By Joe Darby
Okay, let’s jump into our imaginary time machine and see what happens. It takes us back to England in the 18th century. Could have been worse, right? We could have landed in the time of the dinosaurs or in the middle of the European Black Death pandemic in the 1300s. So, we should be okay. Or, maybe not.
Unfortunately you materialize as a defendant in a criminal court case in the Old Bailey, the famous London courthouse. You stand accused of cutting down timber on your neighbor’s land. You’ve been found guilty. And you watch in horror as the judge places the black cap on his head to read your sentence. “I sentence you to hang by the neck until you are dead, dead, dead and may God have mercy on your soul.”
And that’s the way it was some 250 years ago. Cutting timber that was not yours was one of some 225 crimes for which a person could receive the death penalty in England in the 1700s. It was considered just as heinous to commit a crime against property, which tended to upset the good order of things, as it was to take another’s life.
Plus, your death by hanging will have no trace of dignity and your end will not ensue behind the privacy of prison walls. Nope. You, and a few of your fellow death row inmates, will be made part of a spectacle to be enjoyed by the drunken, raucous crowds of London, from the lowliest poor to dandified aristocrats watching from their gilded coaches.
If you were among the common run of folk, you’d be placed in a horse-drawn cart and taken from the infamous Newgate Prison out to Tyburn, where a specially constructed gallows awaited you. Your route would be lined thickly with crowds all along the way, ready to party as you die. If you were perhaps a dashing highwayman, admired by the crowd, they might feed you pies or give you strong drinks. If your crime was a more despicable one, you will have trash, rotten tomatoes and excrement tossed your way.
The crowds are so thick because hanging days, which occur about every six weeks, are public holidays. Folks can stay home from work today to attend the hanging, and have a good time while they’re at it. Flirts, hookers and pickpockets will be amongst the throng, so attendees should be on their guard. Vendors are also about selling food, beer and whiskey.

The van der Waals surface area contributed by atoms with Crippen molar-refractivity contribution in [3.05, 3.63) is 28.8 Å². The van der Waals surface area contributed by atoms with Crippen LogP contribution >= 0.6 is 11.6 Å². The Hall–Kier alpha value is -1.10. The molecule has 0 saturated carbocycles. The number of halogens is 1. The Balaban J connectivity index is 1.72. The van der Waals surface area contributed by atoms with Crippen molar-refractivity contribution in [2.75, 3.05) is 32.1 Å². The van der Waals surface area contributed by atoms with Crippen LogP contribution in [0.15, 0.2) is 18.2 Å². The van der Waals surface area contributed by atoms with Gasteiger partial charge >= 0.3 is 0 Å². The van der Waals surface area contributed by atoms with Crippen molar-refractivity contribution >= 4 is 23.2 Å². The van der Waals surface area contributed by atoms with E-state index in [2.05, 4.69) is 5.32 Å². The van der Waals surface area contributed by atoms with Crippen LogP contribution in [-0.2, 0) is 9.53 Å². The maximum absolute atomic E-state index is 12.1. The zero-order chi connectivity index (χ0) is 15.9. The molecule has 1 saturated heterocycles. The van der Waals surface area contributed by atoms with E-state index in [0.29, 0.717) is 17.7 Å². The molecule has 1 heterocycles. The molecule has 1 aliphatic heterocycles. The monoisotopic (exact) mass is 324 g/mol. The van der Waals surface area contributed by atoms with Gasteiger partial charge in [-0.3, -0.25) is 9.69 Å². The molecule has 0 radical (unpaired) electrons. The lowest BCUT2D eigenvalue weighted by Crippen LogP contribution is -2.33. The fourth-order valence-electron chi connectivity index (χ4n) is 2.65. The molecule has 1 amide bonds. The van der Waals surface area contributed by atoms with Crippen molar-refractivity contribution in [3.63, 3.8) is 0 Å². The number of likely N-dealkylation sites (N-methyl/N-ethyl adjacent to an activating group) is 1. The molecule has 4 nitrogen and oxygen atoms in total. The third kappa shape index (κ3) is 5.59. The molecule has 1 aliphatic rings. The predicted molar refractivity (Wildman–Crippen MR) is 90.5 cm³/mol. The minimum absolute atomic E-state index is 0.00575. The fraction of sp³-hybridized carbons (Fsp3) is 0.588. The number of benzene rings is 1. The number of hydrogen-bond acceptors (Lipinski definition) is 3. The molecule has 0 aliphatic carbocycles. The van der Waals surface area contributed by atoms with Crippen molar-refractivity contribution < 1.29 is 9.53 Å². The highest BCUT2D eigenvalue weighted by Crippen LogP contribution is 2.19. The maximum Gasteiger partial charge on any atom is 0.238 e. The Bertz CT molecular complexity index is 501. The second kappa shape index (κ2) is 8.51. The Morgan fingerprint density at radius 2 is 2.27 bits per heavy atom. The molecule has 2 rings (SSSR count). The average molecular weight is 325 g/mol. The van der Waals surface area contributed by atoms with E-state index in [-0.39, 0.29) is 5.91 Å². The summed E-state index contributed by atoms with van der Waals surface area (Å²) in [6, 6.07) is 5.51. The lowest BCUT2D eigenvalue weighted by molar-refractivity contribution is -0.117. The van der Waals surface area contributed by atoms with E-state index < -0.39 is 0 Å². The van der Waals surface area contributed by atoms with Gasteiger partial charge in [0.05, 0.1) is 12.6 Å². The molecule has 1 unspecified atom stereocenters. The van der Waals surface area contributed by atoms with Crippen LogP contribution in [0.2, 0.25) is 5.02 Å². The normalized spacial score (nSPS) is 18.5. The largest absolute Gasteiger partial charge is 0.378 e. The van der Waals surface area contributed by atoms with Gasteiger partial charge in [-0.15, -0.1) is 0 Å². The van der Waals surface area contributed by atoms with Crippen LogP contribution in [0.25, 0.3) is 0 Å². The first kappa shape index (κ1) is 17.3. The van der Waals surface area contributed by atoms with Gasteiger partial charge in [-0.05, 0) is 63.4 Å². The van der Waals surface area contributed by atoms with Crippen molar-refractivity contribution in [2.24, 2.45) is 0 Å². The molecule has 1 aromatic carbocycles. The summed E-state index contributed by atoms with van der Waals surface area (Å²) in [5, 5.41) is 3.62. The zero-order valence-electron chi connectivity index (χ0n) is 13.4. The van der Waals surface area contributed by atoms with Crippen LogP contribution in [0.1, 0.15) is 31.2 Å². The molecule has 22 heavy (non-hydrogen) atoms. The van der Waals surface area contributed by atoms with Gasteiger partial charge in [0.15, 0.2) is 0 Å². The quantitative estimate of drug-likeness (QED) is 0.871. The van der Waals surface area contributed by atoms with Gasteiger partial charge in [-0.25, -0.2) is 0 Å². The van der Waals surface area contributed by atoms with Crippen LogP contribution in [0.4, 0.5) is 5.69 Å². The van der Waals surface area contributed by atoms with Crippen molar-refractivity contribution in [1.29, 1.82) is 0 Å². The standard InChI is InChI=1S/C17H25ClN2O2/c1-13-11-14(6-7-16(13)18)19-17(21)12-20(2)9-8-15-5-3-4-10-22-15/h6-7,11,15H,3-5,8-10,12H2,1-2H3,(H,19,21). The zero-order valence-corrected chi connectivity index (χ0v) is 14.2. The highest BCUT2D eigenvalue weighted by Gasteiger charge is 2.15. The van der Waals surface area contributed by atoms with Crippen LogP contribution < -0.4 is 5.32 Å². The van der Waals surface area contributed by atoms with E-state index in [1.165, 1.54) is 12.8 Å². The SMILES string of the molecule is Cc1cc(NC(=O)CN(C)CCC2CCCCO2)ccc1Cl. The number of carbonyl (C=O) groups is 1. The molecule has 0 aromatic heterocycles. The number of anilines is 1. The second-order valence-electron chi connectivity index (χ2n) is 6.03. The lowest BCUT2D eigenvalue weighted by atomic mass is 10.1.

When you reach your destination, you will be led up to the gallows and given a chance to say your final words. A hood will be placed over your head, the cart you are standing on will be pulled out from under you and your life will end. Cutting those trees was hardly worth it, was it.
But this column is not just an attempt at depicting a certain flavor of life 250 years ago. I have a point to make. Almost no one these days would find it seemly and proper to party while someone is about to lose their life. The disregard of all compassion, complete lack of dignity, and the callousness would be very alien to us today.
So my point is this. The past really was like a foreign planet. People thought differently, behaved differently, entertained themselves differently and most led short, difficult lives. That’s just the way it was and that’s the way our ancestors were brought up to behave and think. So how can we, of the early 21st century, possibly impose our standards of behavior and thinking on a people so different from us. That rough life they lived was just part of the culture and society. For example, American sailors and soldiers, along with black slaves, of course, were flogged by their officers for minor misdemeanors.
So if we can’t understand their way of life, we at least should cut them some slack instead of condemning them, whether they were slave owners or someone who sold beer at executions. If you were alive then, it’s likely you would have been out there on hanging day also, drinking and partying , stumbling toward home only after all the poor condemned were dead.